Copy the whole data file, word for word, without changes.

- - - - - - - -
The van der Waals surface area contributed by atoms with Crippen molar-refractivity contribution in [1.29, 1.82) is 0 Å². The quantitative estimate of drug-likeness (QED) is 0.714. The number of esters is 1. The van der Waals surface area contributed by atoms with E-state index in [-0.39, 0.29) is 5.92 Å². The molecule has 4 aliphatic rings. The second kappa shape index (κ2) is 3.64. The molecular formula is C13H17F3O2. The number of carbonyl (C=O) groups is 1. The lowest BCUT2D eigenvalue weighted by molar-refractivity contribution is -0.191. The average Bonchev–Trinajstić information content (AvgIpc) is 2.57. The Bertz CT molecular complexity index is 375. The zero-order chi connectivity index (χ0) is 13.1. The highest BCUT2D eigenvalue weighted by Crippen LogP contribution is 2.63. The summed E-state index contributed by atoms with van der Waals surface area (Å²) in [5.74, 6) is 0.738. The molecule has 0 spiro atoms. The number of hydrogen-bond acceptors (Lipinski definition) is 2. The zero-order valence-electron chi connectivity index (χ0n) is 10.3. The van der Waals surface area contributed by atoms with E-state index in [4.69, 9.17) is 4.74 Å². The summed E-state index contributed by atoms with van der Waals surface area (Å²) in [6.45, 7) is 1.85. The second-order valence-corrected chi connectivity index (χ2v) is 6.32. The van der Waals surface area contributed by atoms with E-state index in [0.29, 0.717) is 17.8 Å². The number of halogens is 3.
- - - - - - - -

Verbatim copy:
The van der Waals surface area contributed by atoms with Crippen molar-refractivity contribution in [1.29, 1.82) is 0 Å². The quantitative estimate of drug-likeness (QED) is 0.714. The number of esters is 1. The van der Waals surface area contributed by atoms with E-state index in [-0.39, 0.29) is 5.92 Å². The molecule has 4 aliphatic rings. The second kappa shape index (κ2) is 3.64. The molecular formula is C13H17F3O2. The number of carbonyl (C=O) groups is 1. The lowest BCUT2D eigenvalue weighted by molar-refractivity contribution is -0.191. The average Bonchev–Trinajstić information content (AvgIpc) is 2.57. The Bertz CT molecular complexity index is 375. The zero-order chi connectivity index (χ0) is 13.1. The highest BCUT2D eigenvalue weighted by Crippen LogP contribution is 2.63. The summed E-state index contributed by atoms with van der Waals surface area (Å²) in [5.74, 6) is 0.738. The molecule has 0 spiro atoms. The number of hydrogen-bond acceptors (Lipinski definition) is 2. The zero-order valence-electron chi connectivity index (χ0n) is 10.3. The van der Waals surface area contributed by atoms with E-state index in [4.69, 9.17) is 4.74 Å². The summed E-state index contributed by atoms with van der Waals surface area (Å²) in [6.45, 7) is 1.85. The second-order valence-corrected chi connectivity index (χ2v) is 6.32. The van der Waals surface area contributed by atoms with E-state index in [0.29, 0.717) is 17.8 Å². The number of halogens is 3.